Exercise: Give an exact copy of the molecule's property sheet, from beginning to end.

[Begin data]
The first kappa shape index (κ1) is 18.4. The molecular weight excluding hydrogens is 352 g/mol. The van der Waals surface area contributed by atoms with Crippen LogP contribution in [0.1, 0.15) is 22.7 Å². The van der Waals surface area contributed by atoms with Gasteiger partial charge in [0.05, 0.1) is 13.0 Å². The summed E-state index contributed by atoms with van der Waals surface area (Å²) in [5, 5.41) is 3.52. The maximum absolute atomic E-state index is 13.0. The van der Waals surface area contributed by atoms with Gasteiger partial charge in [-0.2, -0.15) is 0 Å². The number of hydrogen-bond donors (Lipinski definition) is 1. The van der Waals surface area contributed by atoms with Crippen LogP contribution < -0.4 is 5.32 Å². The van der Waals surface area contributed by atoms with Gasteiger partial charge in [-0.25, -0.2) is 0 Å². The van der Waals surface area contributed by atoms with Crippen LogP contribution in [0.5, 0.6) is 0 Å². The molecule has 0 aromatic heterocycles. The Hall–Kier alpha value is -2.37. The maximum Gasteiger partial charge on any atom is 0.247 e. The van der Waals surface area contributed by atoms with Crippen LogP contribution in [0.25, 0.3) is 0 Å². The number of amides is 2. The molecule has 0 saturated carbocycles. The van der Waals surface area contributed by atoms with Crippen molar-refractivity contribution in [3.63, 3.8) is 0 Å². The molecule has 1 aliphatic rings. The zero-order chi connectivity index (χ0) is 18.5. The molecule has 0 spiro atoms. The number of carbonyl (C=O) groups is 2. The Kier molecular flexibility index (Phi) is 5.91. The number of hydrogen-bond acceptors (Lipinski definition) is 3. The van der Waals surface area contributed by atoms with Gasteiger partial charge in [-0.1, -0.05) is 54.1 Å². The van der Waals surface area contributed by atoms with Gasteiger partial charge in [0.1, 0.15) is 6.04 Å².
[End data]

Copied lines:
The first kappa shape index (κ1) is 18.4. The molecular weight excluding hydrogens is 352 g/mol. The van der Waals surface area contributed by atoms with Crippen LogP contribution in [0.1, 0.15) is 22.7 Å². The van der Waals surface area contributed by atoms with Gasteiger partial charge in [0.05, 0.1) is 13.0 Å². The summed E-state index contributed by atoms with van der Waals surface area (Å²) in [5, 5.41) is 3.52. The maximum absolute atomic E-state index is 13.0. The van der Waals surface area contributed by atoms with Gasteiger partial charge in [-0.2, -0.15) is 0 Å². The number of hydrogen-bond donors (Lipinski definition) is 1. The van der Waals surface area contributed by atoms with Crippen LogP contribution < -0.4 is 5.32 Å². The van der Waals surface area contributed by atoms with Gasteiger partial charge in [-0.25, -0.2) is 0 Å². The van der Waals surface area contributed by atoms with Crippen LogP contribution in [0.5, 0.6) is 0 Å². The molecule has 0 aromatic heterocycles. The Hall–Kier alpha value is -2.37. The maximum Gasteiger partial charge on any atom is 0.247 e. The van der Waals surface area contributed by atoms with Crippen LogP contribution in [0.25, 0.3) is 0 Å². The number of amides is 2. The molecule has 0 saturated carbocycles. The van der Waals surface area contributed by atoms with Crippen molar-refractivity contribution in [3.63, 3.8) is 0 Å². The molecule has 1 aliphatic rings. The zero-order chi connectivity index (χ0) is 18.5. The molecule has 0 spiro atoms. The number of carbonyl (C=O) groups is 2. The Kier molecular flexibility index (Phi) is 5.91. The number of hydrogen-bond acceptors (Lipinski definition) is 3. The van der Waals surface area contributed by atoms with Gasteiger partial charge in [-0.1, -0.05) is 54.1 Å². The van der Waals surface area contributed by atoms with Gasteiger partial charge in [0.1, 0.15) is 6.04 Å².